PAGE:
lec12-2003%20S2%202010

lec12-2003%20S2%202010 - ACTL2003 Stochastic Modelling for...

Info iconThis preview shows pages 1–5. Sign up to view the full content.

View Full Document Right Arrow Icon

Info iconThis preview has intentionally blurred sections. Sign up to view the full version.

View Full DocumentRight Arrow Icon

Info iconThis preview has intentionally blurred sections. Sign up to view the full version.

View Full DocumentRight Arrow Icon
This is the end of the preview. Sign up to access the rest of the document.

Unformatted text preview: ACTL2003 Stochastic Modelling for Actuaries Week 12 Outline: I Brownian motion-a review I Stochastic differential equations and It os formula I Stochastic integration Readings: Ross, 9th Edition, Chapter 10 (10.1-10.3, 10.5-10.7) 1/18 Brownian motion-a review I Definition A stochastic process { X t , t } is said to be a Brownian motion process, or simply Brownian motion , if: (1) X = 0; (2) { X t , t } has stationary and independent increments; (3) and for every t > 0, X t N ( , 2 t ) . I Definition: A stochastic process { X t , t } is said to be a Brownian motion process with drift coefficient and variance parameter 2 if: I X = 0; I { X t , t } has stationary; and independent increments; I For every t > 0, X t N ( t , 2 t ) . 2/18 Some of the strange behaviour of Brownian motion: I A Brownian motion { X t , t } is continuous with respect to time t everywhere, but it is (with probability one) differentiable nowhere. I Brownian motion will eventually hit any and every real value no matter how large, or how negative. No matter how far above the axis, it will (with probability one) be back down to zero at some later time. I Once Brownian motion hits a value, it immediately hits it again infinitely often (and will continue to return after arbitrarily large times). I It doesnt matter what scale you examine Brownian motion on, it looks just the same. Brownian motion is a fractal. 3/18 Stochastic Differential Equations (SDEs) I As early as 1900, Bachelier proposed Brownian motion as a model of the fluctuations of stock prices. I However, Brownian motion is clearly inadequate as a market model, not least because it would predict negative stock prices. I However, by considering functions of Brownian motion we can produce a wide class of potential models....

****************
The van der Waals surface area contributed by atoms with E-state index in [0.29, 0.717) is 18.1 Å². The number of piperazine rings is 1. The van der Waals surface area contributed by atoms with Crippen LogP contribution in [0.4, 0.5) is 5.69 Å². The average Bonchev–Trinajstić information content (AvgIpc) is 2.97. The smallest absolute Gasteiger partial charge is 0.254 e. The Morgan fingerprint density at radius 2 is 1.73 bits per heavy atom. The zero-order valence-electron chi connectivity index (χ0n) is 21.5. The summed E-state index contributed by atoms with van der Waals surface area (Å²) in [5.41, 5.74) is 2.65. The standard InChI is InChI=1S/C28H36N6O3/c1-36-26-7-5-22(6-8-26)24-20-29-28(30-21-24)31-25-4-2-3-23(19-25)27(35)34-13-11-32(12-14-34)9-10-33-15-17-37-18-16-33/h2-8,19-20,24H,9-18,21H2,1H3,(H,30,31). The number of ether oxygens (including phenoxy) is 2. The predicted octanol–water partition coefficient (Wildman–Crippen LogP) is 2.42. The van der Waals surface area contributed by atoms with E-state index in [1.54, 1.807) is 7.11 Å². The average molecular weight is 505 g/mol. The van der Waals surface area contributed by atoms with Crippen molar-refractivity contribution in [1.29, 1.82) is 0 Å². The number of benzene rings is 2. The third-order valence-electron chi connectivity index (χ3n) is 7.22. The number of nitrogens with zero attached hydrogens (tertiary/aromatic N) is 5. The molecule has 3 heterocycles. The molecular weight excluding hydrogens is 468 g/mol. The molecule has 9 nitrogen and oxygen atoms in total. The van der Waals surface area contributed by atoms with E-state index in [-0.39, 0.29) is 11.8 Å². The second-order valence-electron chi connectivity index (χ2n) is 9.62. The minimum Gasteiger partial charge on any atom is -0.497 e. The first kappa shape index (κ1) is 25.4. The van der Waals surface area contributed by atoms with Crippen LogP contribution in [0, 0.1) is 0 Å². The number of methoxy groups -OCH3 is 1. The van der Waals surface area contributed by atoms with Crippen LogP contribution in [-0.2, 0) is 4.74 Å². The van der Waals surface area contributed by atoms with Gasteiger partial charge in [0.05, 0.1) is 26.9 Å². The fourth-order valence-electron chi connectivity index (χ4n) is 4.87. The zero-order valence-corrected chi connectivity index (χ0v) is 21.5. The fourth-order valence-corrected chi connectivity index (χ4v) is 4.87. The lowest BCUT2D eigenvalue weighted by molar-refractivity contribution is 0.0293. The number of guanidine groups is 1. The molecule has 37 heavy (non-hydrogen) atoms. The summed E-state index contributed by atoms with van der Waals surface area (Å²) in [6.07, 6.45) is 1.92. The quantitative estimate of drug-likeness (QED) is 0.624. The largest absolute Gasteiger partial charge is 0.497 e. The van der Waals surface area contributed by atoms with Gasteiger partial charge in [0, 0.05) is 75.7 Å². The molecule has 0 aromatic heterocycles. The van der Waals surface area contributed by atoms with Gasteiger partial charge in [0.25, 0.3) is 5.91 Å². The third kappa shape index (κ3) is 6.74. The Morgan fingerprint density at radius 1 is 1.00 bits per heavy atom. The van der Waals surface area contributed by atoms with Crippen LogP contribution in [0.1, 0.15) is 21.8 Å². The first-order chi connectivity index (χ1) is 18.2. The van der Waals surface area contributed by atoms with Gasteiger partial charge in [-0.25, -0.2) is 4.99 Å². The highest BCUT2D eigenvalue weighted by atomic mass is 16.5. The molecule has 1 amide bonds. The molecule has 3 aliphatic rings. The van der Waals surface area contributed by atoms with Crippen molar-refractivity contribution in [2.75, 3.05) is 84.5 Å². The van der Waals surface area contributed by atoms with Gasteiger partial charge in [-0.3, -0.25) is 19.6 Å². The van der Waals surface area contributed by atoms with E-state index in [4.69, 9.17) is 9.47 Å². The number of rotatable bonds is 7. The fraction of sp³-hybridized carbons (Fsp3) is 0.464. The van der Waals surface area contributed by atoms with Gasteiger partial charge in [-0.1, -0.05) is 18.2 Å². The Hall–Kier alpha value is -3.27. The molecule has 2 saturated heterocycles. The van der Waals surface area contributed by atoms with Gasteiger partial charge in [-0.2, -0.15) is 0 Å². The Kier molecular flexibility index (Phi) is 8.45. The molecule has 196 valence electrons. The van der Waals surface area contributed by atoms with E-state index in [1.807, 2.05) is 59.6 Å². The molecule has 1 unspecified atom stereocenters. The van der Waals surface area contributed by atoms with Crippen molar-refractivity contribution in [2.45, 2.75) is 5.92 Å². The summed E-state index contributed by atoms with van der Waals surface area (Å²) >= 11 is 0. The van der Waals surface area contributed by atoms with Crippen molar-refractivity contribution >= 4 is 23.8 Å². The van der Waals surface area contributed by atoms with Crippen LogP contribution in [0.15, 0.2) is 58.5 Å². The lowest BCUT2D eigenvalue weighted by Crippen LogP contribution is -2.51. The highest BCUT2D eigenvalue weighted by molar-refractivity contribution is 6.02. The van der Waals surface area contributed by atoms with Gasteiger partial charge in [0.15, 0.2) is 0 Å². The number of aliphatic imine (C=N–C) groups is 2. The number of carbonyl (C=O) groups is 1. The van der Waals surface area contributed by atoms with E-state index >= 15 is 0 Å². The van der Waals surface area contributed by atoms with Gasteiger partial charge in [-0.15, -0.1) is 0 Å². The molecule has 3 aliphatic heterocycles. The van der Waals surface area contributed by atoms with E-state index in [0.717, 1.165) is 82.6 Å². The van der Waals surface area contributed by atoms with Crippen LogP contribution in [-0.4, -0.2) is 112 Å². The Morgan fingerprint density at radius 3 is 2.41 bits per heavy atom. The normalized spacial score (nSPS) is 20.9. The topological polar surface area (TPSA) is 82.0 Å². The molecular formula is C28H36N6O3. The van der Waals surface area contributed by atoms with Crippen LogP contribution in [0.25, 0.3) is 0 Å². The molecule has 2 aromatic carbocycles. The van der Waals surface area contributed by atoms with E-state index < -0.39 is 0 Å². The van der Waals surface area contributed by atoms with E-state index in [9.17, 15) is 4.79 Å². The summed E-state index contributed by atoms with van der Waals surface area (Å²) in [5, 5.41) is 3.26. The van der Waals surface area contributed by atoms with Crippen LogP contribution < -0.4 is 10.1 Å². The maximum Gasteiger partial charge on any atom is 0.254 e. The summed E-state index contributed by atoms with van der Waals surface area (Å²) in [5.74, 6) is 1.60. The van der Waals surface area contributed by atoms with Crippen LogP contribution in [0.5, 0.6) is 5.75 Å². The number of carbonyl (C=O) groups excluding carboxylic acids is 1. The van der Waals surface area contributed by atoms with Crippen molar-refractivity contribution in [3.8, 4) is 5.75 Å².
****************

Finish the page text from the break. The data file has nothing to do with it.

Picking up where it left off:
View Full Document

Page1 / 18

lec12-2003%20S2%202010 - ACTL2003 Stochastic Modelling for...

This preview shows document pages 1 - 5. Sign up to view the full document.

View Full Document Right Arrow Icon
Ask a homework question - tutors are online